Transaction Engine Costs

July 06, 2020 | Glynn Bird | TxE Pricing

Cloudant on Tranasaction Engine (Cloudant TxE) is the latest incarnation of the Cloudant JSON document store running as a service in the IBM Cloud. It differs from the “classic” Cloudant product, as a glance at the feature comparison chart will show, but it also has a different pricing model.

Cloudant TxE’s pricing structure is closely aligned with the performance characteristics of the database, in other words database operations that are cheap (in terms of the number of read/write units they consume) are relatively easy for the database to execute and are performant and scalable.

Photo by Agê Barros on Unsplash

This document explores the implicit incentives that the pricing model is presenting to the developer. If you follow incentives you’ll get fast, scalable performance at the lowest price.

How does pricing work on Cloudant TxE 🔗

Pricing is fully explained here but in a nutshell a Cloudant TxE plan comes with a number of read units and write units that are provisioned for your use every second. The number of read/write units you provision is determined by how much you pay and can change up and down over time, either by altering the position of the slider in the IBM Cloud dashboard or via an API call:

Cloudant capacity

Each Cloudant operation consumes a different number of read/write units depending on how complex it is so it’s in your interest to try to achieve your application’s goals while consuming the fewest units as possible.

This chart shows the cost of common Cloudant operations, with a colour-coded guide to how the price is calculated:

Cloudant TxE pricing

Let’s unpack this diagram and draw out the incentives that Cloudant has baked into the product and which best practices you are being driven towards.

Bulk over piecemeal API calls 🔗

Notice that every Cloudant operation expends one read/write unit to “open the transaction” with the underlying key/value store (indicated by a red square on the diagram). This means all of the API calls that write, update, delete or fetch a single document cost two units each - one to open the transaction the other to perform the database operation. The bulk APIs are cheaper because a database transaction is opened once and is able to service several reads/writes.

Indexing is important for Cloudant Query 🔗

Using the POST /db/_find endpoint to query a database becomes very expensive if the query is not backed by a supporting secondary index. The query isn’t charged on the number of documents returned but on the number of documents scanned to get the answer. If a query has to churn through hundreds of “cancelled” orders before finding the “completed” orders it needs, then the query is more expensive than it need be and may exhaust your provisioned read allocation.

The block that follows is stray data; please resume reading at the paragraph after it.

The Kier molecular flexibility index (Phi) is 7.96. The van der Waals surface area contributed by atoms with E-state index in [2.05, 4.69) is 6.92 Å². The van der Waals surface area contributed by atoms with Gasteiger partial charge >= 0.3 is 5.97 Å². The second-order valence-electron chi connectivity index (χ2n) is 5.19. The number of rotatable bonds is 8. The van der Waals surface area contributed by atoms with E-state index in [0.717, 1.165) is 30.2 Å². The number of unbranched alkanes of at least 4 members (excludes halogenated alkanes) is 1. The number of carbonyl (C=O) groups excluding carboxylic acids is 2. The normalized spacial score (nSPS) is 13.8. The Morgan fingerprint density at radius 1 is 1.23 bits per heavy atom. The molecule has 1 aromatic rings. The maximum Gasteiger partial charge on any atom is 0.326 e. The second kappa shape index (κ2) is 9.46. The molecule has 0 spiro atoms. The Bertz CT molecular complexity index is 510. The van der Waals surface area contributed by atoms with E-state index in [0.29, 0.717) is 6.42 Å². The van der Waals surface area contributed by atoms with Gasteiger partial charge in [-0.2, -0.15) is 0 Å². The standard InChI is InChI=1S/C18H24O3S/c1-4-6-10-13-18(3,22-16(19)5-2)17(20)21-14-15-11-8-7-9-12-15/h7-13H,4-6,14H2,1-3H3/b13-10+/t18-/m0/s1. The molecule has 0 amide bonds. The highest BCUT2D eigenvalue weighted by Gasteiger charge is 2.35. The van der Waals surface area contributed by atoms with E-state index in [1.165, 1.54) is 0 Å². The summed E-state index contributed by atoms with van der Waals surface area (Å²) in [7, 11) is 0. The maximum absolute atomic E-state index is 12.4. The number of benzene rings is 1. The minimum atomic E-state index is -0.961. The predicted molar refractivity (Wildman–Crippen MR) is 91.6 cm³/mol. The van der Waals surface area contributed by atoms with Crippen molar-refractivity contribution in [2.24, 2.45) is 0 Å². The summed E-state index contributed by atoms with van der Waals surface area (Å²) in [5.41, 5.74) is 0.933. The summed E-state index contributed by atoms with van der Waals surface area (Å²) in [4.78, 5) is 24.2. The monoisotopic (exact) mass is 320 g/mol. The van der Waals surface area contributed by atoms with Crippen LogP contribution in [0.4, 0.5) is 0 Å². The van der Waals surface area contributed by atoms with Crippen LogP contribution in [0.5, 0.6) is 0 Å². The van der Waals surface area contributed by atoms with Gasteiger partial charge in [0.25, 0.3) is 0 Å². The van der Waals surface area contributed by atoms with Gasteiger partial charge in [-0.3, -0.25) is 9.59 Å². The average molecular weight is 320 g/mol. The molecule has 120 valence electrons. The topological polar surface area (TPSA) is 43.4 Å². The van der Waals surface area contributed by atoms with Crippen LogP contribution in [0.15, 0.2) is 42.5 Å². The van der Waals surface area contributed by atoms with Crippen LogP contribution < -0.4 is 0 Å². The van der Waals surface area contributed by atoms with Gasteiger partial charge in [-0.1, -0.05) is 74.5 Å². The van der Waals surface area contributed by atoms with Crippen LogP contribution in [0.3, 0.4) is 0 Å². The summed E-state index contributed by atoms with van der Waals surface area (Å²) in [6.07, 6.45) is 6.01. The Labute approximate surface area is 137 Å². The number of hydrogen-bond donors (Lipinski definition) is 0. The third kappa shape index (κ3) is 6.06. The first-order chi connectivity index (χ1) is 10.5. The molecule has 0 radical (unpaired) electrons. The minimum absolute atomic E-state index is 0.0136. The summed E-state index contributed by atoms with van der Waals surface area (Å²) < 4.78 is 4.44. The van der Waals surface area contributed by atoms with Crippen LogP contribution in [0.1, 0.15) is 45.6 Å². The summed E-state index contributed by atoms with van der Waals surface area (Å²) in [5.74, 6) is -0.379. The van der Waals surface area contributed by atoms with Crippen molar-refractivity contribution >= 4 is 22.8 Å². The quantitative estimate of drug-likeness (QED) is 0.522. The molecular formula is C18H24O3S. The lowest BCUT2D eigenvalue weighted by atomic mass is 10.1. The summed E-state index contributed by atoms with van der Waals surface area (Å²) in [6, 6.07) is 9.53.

The best practice is to create indexes on the fields your query is searching for. An query that exactly aligns with a secondary index will only consume one read unit per returned document. Creating the right index for your data takes skill: read some advice on index design and optimisation here.

Deleting databases is the cleanest way to purge old unwanted data 🔗

Deleting a single document with DELETE /db/id?rev=<rev> costs 2 write units - it’s cheaper per document to use POST /db/_bulk_docs to do multiple deletions - but the most efficient way to purge many documents in bulk is to delete entire databases.

The “time-boxed databases” approach detailed here has merit in all flavours of Cloudant, allowing older data to be cleanly archived and deleted with full recovery of disk space.

The fewer indexes the better 🔗

Writes and bulk writes are charged not only on the number of documents written but the number of Cloudant Query secondary indexes defined, as each document write will need to be processed and written out into each index. The more indexes you have, the more expensive each write costs, so the fewer indexes the better. There is technique for using a handful of indexes that service many use-cases that is worth exploring.

Using the _id field as a free index 🔗

Storing data in the _id field rather than using Cloudant’s auto-generated ids can give you a “free” index for range querying e.g:

Using ?include_docs=true with MapReduce adds expense 🔗

Fetching keys and values from a MapReduce view is cheap (1 read unit to open the transaction and one read unit per one hundred key/values). Adding ?include_docs=true to fetch the associated document body adds additional expense of one read unit per document fetched.

Projecting data into a MapReduce view 🔗

The very cheapest thing that Cloudant TxE does is reading key/values from a MapReduce view. This incentivises you to project data into the index’s value to avoid having to use ?include_docs=true e.g

function (doc) {
  // create an index keyed on userId/date whose value is a part of the document as an object
  emit([doc.userId,], { status: doc.status, description: doc.description })

Fetching data from a view like this is fast, cheap and scalable.

Bulk operations have a limit of 2000 documents 🔗

Cloudant TxE returns a maximum of 2000 documents or view rows at at a time. Use the page_size parameter and the bookmark parameter to page through a result set and only ask for the documents needed. Read about pagination in Cloudant TxE here.